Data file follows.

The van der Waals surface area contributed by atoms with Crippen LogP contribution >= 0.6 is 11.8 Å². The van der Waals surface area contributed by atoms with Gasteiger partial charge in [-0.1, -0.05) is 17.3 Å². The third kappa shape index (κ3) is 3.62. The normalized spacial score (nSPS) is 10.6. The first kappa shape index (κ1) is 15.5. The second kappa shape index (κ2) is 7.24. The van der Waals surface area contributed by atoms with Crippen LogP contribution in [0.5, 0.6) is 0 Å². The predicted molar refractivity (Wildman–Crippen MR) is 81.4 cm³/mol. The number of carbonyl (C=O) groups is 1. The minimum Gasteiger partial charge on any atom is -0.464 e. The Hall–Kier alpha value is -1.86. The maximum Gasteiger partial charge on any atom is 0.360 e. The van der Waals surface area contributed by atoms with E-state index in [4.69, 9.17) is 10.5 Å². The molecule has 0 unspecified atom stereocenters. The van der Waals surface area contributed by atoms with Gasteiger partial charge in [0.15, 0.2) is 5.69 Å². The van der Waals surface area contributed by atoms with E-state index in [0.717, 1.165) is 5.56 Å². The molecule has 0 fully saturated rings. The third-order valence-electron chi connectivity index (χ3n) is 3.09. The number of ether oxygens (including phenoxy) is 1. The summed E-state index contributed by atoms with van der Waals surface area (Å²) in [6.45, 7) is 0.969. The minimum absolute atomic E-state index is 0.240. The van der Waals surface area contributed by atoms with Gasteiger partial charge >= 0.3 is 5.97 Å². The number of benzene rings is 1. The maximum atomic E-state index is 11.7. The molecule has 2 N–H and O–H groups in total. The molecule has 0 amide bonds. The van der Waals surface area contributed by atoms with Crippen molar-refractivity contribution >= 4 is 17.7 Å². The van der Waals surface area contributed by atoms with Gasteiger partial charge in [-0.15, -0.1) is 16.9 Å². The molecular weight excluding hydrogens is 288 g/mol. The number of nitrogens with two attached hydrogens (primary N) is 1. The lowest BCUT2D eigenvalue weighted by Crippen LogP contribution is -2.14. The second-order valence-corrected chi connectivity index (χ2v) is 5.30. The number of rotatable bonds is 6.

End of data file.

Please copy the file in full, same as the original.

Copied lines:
The van der Waals surface area contributed by atoms with Crippen LogP contribution >= 0.6 is 11.8 Å². The van der Waals surface area contributed by atoms with Gasteiger partial charge in [-0.1, -0.05) is 17.3 Å². The third kappa shape index (κ3) is 3.62. The normalized spacial score (nSPS) is 10.6. The first kappa shape index (κ1) is 15.5. The second kappa shape index (κ2) is 7.24. The van der Waals surface area contributed by atoms with Crippen LogP contribution in [0.5, 0.6) is 0 Å². The predicted molar refractivity (Wildman–Crippen MR) is 81.4 cm³/mol. The number of carbonyl (C=O) groups is 1. The minimum Gasteiger partial charge on any atom is -0.464 e. The Hall–Kier alpha value is -1.86. The maximum Gasteiger partial charge on any atom is 0.360 e. The van der Waals surface area contributed by atoms with E-state index in [4.69, 9.17) is 10.5 Å². The molecule has 0 unspecified atom stereocenters. The van der Waals surface area contributed by atoms with Gasteiger partial charge in [0.15, 0.2) is 5.69 Å². The van der Waals surface area contributed by atoms with E-state index in [0.717, 1.165) is 5.56 Å². The molecule has 0 fully saturated rings. The third-order valence-electron chi connectivity index (χ3n) is 3.09. The number of ether oxygens (including phenoxy) is 1. The summed E-state index contributed by atoms with van der Waals surface area (Å²) in [6.45, 7) is 0.969. The minimum absolute atomic E-state index is 0.240. The van der Waals surface area contributed by atoms with Gasteiger partial charge >= 0.3 is 5.97 Å². The number of benzene rings is 1. The maximum atomic E-state index is 11.7. The molecule has 2 N–H and O–H groups in total. The molecule has 0 amide bonds. The van der Waals surface area contributed by atoms with Crippen molar-refractivity contribution >= 4 is 17.7 Å². The van der Waals surface area contributed by atoms with Gasteiger partial charge in [-0.15, -0.1) is 16.9 Å². The molecular weight excluding hydrogens is 288 g/mol. The number of nitrogens with two attached hydrogens (primary N) is 1. The lowest BCUT2D eigenvalue weighted by Crippen LogP contribution is -2.14. The second-order valence-corrected chi connectivity index (χ2v) is 5.30. The number of rotatable bonds is 6.